Wake. School. Homework. Repeat.

How School Times and Homework Affect Student Mental Health and Sleep Schedule


Do you ever find yourself buried in a mountain of homework, realizing that you probably won’t sleep until the early hours of the morning? If so, you definitely aren’t alone. Since school has returned to full time, students have had problems keeping up, especially since the pandemic and hybrid learning was more relaxed to some students. Many teenagers in high school spend upwards of three hours on homework each night, atop this many participate in extracurricular activities, then have to wake up at dawn to get to school on time. This constant drive students have can be mentally and physically exhausting, some students even only getting an average of four hours of sleep a night.

For those who have taken health class, you know that a teenager should get 9-10 hours of sleep a night, and school either directly or indirectly cuts that number down drastically. In a survey conducted by us, Colleen Braica and Brianna Gagnon, we have discovered that on average GHS students go to bedĀ  around 10 p.m. and wake up between 5 a.m. and 6 a.m.. This averagesĀ  to about 7-8 hours of sleep a night, a few outliers getting as little as 4 hours of sleep each night.

We then asked students how long they spend on homework each night. Approximately 15% of students spend less than an hour on homework, 69.2% of students spend 2-3 hours, and 15.4% spend 4+ hours. This is ridiculous. No student should spend more than an hour of time on homework, school should be done in school, and home should be their place to unwind and do what they desire. Adults working 9-5 don’t come home and have work to do, neither should students. Home life and school life should be separate, but with this amount of homework, students never get a break until they sleep at night. Maybe this is why teenagers stay up so late; they spend so much time with school they just want to stay up and spend time doing what they love.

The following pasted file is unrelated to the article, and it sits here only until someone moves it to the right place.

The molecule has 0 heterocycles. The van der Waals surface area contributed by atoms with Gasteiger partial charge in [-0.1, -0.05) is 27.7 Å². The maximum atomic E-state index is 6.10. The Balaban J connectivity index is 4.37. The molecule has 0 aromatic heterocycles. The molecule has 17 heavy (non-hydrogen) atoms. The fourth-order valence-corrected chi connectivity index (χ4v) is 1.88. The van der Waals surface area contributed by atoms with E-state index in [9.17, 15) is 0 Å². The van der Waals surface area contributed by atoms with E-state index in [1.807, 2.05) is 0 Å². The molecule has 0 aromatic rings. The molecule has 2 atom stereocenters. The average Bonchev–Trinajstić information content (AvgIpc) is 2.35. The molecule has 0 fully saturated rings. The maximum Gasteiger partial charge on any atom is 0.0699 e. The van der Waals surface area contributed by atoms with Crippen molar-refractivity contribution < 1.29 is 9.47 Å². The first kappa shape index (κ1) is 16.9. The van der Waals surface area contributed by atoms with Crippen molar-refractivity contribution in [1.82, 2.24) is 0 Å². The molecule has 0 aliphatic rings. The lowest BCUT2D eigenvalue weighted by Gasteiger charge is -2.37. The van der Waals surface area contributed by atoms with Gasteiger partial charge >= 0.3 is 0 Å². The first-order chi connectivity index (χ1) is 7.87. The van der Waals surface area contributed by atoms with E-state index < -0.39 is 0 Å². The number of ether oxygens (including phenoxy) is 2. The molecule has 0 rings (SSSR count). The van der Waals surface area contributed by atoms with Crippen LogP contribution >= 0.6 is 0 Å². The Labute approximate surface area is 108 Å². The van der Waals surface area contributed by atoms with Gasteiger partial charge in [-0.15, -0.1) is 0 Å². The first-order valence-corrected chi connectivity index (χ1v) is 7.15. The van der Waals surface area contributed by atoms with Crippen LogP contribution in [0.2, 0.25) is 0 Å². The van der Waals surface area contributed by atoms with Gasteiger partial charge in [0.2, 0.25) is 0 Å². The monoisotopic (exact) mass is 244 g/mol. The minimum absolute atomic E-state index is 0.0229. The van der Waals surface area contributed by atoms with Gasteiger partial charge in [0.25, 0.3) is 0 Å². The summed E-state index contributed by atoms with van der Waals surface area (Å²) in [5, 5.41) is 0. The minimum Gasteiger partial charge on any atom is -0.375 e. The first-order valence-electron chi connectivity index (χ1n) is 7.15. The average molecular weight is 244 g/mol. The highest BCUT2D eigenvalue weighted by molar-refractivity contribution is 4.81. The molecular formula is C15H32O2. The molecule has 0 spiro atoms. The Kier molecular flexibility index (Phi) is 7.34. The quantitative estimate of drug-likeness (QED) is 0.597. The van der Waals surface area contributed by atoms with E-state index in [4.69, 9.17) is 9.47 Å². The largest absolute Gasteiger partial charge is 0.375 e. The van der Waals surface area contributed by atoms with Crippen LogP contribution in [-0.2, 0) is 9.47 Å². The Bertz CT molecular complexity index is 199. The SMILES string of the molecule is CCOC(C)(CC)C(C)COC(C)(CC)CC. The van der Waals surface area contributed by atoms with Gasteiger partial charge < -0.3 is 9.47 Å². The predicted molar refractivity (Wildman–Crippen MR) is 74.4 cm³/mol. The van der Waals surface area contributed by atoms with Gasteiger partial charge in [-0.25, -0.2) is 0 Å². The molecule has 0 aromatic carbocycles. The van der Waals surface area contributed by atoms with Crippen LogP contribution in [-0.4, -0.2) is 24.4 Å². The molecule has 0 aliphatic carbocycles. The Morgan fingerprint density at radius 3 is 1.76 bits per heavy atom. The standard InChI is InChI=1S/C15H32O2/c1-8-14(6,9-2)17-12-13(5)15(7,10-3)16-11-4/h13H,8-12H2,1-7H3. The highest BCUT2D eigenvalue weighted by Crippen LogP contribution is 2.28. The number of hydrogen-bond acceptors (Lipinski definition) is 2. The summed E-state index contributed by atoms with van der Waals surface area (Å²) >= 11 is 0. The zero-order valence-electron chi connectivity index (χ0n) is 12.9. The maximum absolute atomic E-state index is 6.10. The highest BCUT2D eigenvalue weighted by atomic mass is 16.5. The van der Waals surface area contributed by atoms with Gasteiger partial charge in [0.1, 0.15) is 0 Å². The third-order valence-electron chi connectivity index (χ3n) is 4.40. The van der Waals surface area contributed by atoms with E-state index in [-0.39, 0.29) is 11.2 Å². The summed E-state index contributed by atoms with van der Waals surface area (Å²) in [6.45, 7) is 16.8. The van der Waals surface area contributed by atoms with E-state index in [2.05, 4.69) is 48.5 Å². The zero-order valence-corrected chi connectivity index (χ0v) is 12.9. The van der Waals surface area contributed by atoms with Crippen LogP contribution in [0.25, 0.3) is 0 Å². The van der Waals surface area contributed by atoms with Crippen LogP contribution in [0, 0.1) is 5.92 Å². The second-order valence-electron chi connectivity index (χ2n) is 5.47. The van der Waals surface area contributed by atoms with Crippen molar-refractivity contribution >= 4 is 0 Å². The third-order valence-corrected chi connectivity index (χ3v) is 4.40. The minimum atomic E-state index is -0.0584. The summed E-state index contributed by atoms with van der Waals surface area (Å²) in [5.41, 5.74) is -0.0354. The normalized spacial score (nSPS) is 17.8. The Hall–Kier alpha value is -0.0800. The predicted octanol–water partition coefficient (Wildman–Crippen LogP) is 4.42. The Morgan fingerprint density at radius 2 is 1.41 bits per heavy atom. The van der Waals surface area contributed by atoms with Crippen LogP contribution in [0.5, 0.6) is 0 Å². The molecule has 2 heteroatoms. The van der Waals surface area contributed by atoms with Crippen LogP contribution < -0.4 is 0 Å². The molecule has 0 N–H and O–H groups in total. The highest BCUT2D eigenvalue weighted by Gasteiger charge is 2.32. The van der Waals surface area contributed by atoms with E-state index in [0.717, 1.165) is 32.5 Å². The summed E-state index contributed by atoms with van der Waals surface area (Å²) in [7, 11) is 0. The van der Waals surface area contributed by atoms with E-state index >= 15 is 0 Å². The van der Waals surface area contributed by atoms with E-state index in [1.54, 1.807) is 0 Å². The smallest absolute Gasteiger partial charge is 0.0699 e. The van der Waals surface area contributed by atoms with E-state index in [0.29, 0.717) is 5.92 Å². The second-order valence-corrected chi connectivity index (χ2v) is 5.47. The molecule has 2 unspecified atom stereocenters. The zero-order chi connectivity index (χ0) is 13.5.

Adara Pribyl, a sophomore at GHS, explains, “all I do is sleep and do school.” Keith Sanders, a junior at GHS recounts how during hybrid learning he would wake at midnight to squeeze in online gaming with friends.

Regardless of what time students went to sleep, all students reported feeling tired throughout the day. We believe this is because of how early school starts. During the winter, most students wake up before the sun does, and those who attend extra-curriculars don’t go home until the sun sleeps. This means all these students don’t even see the light of day outside of school. School starts entirely too early, and many students who were surveyed agreed that school should start at a later time, rather than the 8 a.m. GHS starts at.

School shouldn’t start so early; it shouldn’t consume students lives they way it does. School should be a place to learn; however, it shouldn’t take away from students time. They still need room to grow socially and figure themselves out away from a school environment.